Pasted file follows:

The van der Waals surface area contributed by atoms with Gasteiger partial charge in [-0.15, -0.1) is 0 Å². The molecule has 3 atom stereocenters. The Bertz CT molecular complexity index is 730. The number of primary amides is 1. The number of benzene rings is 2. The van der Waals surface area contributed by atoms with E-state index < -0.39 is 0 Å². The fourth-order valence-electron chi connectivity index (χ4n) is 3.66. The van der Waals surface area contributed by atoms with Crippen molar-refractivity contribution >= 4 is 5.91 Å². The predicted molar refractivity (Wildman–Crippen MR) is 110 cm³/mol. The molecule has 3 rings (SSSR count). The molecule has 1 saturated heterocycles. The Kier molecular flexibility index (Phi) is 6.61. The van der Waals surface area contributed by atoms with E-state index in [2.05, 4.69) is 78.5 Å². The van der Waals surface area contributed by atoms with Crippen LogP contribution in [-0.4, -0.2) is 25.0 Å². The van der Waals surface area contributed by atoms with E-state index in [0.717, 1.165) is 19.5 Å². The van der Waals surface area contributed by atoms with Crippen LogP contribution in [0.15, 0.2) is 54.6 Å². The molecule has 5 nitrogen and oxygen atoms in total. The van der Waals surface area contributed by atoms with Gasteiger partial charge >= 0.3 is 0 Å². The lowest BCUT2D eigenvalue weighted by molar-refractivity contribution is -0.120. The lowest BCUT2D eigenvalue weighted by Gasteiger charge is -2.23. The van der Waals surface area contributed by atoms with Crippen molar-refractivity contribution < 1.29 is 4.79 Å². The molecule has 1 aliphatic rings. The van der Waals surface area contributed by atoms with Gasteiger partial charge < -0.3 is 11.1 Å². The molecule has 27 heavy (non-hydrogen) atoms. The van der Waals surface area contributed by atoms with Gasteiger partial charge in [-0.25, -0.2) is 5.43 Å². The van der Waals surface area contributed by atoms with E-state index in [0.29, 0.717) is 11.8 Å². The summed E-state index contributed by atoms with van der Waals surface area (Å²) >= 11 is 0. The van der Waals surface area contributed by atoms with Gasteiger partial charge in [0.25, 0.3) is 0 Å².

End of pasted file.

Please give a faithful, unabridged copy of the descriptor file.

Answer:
The van der Waals surface area contributed by atoms with Gasteiger partial charge in [-0.15, -0.1) is 0 Å². The molecule has 3 atom stereocenters. The Bertz CT molecular complexity index is 730. The number of primary amides is 1. The number of benzene rings is 2. The van der Waals surface area contributed by atoms with E-state index < -0.39 is 0 Å². The fourth-order valence-electron chi connectivity index (χ4n) is 3.66. The van der Waals surface area contributed by atoms with Crippen molar-refractivity contribution >= 4 is 5.91 Å². The predicted molar refractivity (Wildman–Crippen MR) is 110 cm³/mol. The molecule has 3 rings (SSSR count). The molecule has 1 saturated heterocycles. The Kier molecular flexibility index (Phi) is 6.61. The van der Waals surface area contributed by atoms with E-state index in [2.05, 4.69) is 78.5 Å². The van der Waals surface area contributed by atoms with Crippen LogP contribution in [-0.4, -0.2) is 25.0 Å². The van der Waals surface area contributed by atoms with E-state index in [0.717, 1.165) is 19.5 Å². The van der Waals surface area contributed by atoms with Crippen LogP contribution in [0.15, 0.2) is 54.6 Å². The molecule has 5 nitrogen and oxygen atoms in total. The van der Waals surface area contributed by atoms with Gasteiger partial charge >= 0.3 is 0 Å². The lowest BCUT2D eigenvalue weighted by molar-refractivity contribution is -0.120. The lowest BCUT2D eigenvalue weighted by Gasteiger charge is -2.23. The van der Waals surface area contributed by atoms with Crippen molar-refractivity contribution < 1.29 is 4.79 Å². The molecule has 1 aliphatic rings. The van der Waals surface area contributed by atoms with Gasteiger partial charge < -0.3 is 11.1 Å². The molecule has 27 heavy (non-hydrogen) atoms. The van der Waals surface area contributed by atoms with Gasteiger partial charge in [-0.25, -0.2) is 5.43 Å². The van der Waals surface area contributed by atoms with E-state index in [0.29, 0.717) is 11.8 Å². The summed E-state index contributed by atoms with van der Waals surface area (Å²) >= 11 is 0. The van der Waals surface area contributed by atoms with Gasteiger partial charge in [0.25, 0.3) is 0 Å².